The Dragonfly with 8 lenses mounted – image © Dunlap Institute for Astronomy and Astrophysics
Dragonfly is a project by the Dunlap Institute for Astronomy and Astrophysics in Toronto, Canada. It consists in a multi-lens array designed for ultra-low surface brightness astronomy at visible wavelengths. It uses 10 commercially available Canon 400mm lenses. The lenses in the picture above seem to be Canon EF 400mm f/5.6L USM lenses.
The project was commissioned in 2013. The lens array should be capable of detecting the obscure and utterly complex structures that can be found around a galaxy:
According to Cold Dark Matter (CDM) cosmology, structure in the Universe grows from the “bottom up”, with small galaxies merging to form larger ones. Evidence of such mergers can be seen in faint streams and filaments visible around the Milky Way Galaxy and the nearby M31 galaxy.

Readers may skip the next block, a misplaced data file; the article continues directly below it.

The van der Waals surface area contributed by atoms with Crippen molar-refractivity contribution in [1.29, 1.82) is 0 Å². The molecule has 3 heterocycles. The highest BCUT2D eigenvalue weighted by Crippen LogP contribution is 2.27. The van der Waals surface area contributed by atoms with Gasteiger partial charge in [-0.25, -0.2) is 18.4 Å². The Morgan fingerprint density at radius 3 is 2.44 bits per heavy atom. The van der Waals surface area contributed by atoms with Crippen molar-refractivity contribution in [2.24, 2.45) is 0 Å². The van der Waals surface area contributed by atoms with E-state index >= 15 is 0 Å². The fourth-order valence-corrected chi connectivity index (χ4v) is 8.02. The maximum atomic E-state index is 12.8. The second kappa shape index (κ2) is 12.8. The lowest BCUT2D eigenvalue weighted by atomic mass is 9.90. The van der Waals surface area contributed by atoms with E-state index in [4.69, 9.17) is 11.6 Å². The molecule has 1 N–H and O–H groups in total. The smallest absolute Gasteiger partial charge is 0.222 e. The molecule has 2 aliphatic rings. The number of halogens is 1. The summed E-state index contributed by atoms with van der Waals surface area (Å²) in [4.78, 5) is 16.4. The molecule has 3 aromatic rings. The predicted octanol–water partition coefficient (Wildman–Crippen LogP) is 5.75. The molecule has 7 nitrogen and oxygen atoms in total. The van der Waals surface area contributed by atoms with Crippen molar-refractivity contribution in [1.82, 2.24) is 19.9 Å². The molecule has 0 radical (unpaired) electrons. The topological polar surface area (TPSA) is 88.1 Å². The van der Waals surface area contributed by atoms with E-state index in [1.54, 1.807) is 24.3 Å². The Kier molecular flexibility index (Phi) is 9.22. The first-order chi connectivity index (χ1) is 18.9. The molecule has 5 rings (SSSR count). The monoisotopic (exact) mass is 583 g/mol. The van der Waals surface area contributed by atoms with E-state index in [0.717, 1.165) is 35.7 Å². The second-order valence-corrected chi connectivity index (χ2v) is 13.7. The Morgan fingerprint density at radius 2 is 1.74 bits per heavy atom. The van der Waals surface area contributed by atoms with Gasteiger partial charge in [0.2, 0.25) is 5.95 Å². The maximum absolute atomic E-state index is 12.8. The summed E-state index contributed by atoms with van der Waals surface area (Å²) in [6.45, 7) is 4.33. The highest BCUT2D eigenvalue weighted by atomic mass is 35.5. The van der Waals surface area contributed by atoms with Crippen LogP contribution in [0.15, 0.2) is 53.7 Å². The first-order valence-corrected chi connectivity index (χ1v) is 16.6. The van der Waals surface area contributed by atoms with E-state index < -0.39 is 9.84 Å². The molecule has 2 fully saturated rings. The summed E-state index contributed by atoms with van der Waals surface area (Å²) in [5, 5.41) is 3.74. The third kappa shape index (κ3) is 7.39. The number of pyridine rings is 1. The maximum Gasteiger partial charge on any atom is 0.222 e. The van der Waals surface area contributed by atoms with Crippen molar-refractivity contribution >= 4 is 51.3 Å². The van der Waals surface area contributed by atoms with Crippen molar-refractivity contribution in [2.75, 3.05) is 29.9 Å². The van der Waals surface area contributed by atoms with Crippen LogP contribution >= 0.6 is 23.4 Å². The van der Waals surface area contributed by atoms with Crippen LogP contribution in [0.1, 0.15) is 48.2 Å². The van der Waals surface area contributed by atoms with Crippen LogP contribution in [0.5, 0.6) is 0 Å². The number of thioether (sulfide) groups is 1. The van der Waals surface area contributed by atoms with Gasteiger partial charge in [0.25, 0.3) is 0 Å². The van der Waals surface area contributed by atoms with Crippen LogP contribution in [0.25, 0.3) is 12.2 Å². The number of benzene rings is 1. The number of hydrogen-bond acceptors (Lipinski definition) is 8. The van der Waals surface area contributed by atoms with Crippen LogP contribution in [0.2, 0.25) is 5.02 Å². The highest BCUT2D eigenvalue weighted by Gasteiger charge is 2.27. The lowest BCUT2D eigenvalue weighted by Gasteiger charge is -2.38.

Dragonfly is used to find those structures. How does it work?
Dragonfly is designed to reveal the faint structure by greatly reducing scattered light and internal reflections within its optics. It achieves this using ten, commercially available Canon 400mm lenses with unprecedented nano-fabricated coatings with sub-wavelength structure on optical glasses.
The Dragonfly project is funded by DAA Prof. Roberto Abraham’s NSERC Discovery Grant, with initial funds provided by the Dunlap Institute and Yale University, and an NSERC equipment grant awarded in 2013.
For more information head over to the Dunlap Institute’s site.